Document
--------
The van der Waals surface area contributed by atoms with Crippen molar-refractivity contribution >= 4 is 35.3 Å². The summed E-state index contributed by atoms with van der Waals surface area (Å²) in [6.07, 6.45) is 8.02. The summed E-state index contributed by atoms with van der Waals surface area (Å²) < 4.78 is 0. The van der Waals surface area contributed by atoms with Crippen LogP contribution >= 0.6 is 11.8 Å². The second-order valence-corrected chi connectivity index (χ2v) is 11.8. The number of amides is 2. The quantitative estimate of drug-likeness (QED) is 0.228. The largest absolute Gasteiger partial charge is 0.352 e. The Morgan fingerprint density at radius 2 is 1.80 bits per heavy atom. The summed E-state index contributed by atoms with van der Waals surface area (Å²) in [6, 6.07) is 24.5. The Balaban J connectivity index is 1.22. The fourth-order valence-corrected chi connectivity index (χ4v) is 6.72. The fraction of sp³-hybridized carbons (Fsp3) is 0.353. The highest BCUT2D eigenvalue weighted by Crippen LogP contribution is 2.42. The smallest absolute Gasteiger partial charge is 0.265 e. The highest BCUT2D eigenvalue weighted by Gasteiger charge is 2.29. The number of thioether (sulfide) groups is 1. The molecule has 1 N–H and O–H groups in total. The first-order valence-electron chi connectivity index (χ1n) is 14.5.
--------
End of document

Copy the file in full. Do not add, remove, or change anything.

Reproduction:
The van der Waals surface area contributed by atoms with Crippen molar-refractivity contribution >= 4 is 35.3 Å². The summed E-state index contributed by atoms with van der Waals surface area (Å²) in [6.07, 6.45) is 8.02. The summed E-state index contributed by atoms with van der Waals surface area (Å²) < 4.78 is 0. The van der Waals surface area contributed by atoms with Crippen LogP contribution >= 0.6 is 11.8 Å². The second-order valence-corrected chi connectivity index (χ2v) is 11.8. The number of amides is 2. The quantitative estimate of drug-likeness (QED) is 0.228. The largest absolute Gasteiger partial charge is 0.352 e. The Morgan fingerprint density at radius 2 is 1.80 bits per heavy atom. The summed E-state index contributed by atoms with van der Waals surface area (Å²) in [6, 6.07) is 24.5. The Balaban J connectivity index is 1.22. The fourth-order valence-corrected chi connectivity index (χ4v) is 6.72. The fraction of sp³-hybridized carbons (Fsp3) is 0.353. The highest BCUT2D eigenvalue weighted by Crippen LogP contribution is 2.42. The smallest absolute Gasteiger partial charge is 0.265 e. The highest BCUT2D eigenvalue weighted by Gasteiger charge is 2.29. The number of thioether (sulfide) groups is 1. The molecule has 1 N–H and O–H groups in total. The first-order valence-electron chi connectivity index (χ1n) is 14.5.